It is certainly true that Hackman has made more films than most of his contemporaries, but it is debatable whether he has made more good films than they have. This may partly be because Hackman, lacking the looks of a Newman or Redford, has never been treated as a classic leading man. A great many of his roles have been supporting parts. From Hackman's point of view, there is no reason to quit now, having spent all this time proving his worth. Even his most severe critics agree that he has more often elevated mediocre material than sunk with a bad script. Since his Oscar for "Unforgiven" in 1993, he has gone on to star -- usually as a villain -- in another string of dramatic and comic successes, including "Crimson Tide," "Get Shorty" and "The Birdcage." Later this year he will star in Clint Eastwood's political thriller "Absolute Power."
Directors seem to agree that Hackman deserves bigger vehicles than he often gets (though he dominates "The Chamber").
"I'd love to find a film that Gene is the heart of, where he is the whole movie," says "Extreme Measures" director Apted.
"Chamber" director Foley agrees. "He should be at the center of every movie," he says. "So many of his parts have been supporting. It's like using a Ferrari to haul sheep. It's a waste."
And what does Hackman think? Apparently he's just content to be getting good work, and lots of it. "I feel in some ways like a pig -- that I shouldn't do all these, that I should let somebody else have them . . ." he says, trailing off. "I think that just briefly -- and then luckily it goes away."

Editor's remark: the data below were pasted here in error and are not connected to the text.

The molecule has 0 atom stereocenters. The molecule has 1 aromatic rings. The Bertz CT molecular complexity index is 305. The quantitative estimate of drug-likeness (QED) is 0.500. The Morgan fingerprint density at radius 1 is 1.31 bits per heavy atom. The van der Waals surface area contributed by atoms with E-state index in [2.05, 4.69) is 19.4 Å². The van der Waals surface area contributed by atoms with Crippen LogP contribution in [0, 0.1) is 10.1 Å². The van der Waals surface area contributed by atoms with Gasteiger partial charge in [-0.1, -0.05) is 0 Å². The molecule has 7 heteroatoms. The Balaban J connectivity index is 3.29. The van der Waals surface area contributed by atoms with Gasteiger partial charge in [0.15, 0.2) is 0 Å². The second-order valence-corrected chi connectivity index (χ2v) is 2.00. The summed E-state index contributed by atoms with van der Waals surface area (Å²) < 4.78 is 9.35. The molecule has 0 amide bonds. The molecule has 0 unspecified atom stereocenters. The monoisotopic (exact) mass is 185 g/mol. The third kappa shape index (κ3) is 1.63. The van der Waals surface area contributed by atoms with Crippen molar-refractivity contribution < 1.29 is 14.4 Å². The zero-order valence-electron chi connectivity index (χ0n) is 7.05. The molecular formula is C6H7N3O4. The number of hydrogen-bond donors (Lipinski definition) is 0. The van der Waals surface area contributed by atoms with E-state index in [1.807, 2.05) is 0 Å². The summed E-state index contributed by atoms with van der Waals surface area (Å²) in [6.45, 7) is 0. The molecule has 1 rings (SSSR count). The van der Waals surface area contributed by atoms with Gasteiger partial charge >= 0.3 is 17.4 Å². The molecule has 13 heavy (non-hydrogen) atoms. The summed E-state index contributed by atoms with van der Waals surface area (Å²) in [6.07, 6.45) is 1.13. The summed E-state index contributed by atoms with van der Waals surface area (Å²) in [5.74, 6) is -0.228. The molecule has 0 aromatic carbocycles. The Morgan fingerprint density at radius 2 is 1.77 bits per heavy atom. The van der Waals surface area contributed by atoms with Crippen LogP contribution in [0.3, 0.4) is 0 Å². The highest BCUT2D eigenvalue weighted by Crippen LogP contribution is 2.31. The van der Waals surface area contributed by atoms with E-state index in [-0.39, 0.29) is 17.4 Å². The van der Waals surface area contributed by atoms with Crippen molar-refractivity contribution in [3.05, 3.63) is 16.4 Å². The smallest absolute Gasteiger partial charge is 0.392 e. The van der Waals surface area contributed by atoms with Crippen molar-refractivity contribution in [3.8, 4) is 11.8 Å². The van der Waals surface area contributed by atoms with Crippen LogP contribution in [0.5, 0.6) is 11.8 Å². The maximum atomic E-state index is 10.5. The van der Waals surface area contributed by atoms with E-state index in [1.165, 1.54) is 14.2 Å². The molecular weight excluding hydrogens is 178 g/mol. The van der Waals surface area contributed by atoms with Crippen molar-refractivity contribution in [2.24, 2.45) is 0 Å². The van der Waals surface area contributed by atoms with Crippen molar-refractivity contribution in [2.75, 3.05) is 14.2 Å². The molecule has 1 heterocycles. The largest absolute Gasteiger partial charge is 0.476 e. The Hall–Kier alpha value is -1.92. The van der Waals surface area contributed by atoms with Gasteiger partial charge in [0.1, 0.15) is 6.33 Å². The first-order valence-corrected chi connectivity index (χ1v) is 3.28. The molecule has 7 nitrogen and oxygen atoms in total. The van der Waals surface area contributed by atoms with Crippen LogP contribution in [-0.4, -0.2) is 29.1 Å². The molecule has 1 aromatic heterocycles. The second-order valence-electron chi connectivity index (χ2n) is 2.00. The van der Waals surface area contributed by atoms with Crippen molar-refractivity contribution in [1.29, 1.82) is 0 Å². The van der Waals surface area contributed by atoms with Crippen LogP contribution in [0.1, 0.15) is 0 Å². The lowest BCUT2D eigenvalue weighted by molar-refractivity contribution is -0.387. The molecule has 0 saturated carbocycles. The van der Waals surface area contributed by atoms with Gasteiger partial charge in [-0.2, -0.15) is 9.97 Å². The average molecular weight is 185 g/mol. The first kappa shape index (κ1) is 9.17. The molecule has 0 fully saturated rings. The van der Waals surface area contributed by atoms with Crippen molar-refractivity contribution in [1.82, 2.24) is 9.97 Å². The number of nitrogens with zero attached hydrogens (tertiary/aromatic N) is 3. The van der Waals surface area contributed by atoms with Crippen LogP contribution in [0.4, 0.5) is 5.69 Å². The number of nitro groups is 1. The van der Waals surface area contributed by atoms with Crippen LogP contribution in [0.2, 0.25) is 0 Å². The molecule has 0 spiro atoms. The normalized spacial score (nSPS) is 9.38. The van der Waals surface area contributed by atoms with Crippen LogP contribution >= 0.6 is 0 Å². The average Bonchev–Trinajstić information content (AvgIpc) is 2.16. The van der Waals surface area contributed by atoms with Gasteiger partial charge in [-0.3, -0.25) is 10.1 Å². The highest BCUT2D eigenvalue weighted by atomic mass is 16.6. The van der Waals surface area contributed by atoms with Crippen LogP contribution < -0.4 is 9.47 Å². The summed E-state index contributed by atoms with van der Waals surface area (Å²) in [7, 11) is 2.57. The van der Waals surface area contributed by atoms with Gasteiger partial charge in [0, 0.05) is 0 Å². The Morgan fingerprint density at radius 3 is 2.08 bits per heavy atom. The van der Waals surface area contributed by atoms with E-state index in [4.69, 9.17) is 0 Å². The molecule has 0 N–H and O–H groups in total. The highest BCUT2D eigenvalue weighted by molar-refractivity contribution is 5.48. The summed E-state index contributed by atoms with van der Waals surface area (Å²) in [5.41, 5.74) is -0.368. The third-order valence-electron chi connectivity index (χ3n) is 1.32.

Then he adds, with a sly grin: "I could very easily quit right now. But those [expletive] keep sending scripts with all this money involved -- I'm such a whore."
Overall, he can't complain. A measure of peace has come from the quiet life he sought and found in Santa Fe, where he has lived for 15 years. After divorcing his first wife of 29 years, with whom he has three grown children, Hackman married Betsy Arakawa, a musician who often accompanies him on the set. In recent years the actor has given up his thrill-seeking hobbies -- flying and race car driving -- to pursue painting, sculpting and more intellectual interests. Nothing about Santa Fe, he says, has anything to do with Hollywood or the life of a movie star.
"I paint, I draw. Santa Fe has a world-class opera, a chamber orchestra. Culturally it's pretty nice there," he says. His paintings are mostly impressionistic still lifes and he sculpts in stone, but he can work on these only when he's not in the throes of a character study.
Which is to say, rarely.
"It's so stressful thinking about a role. You dig up all this ugly stuff in yourself," he says. "That's why I'd like to stop."
And then a moment later he is talking about his next project, "The Magic Hour," in which he stars with Paul Newman and Susan Sarandon. Hackman plays an actor married to Sarandon; Newman is a detective who seduces her away. True to his passion, Hackman is already cogitating over how to play the role.
"I don't quite know how to do him," he muses, as if talking to himself. "Maybe I should play it like the public perception of a movie actor." Then he shakes his head. Too easy. "Naaah, I won't do that."
© Copyright 1996 The Washington Post Company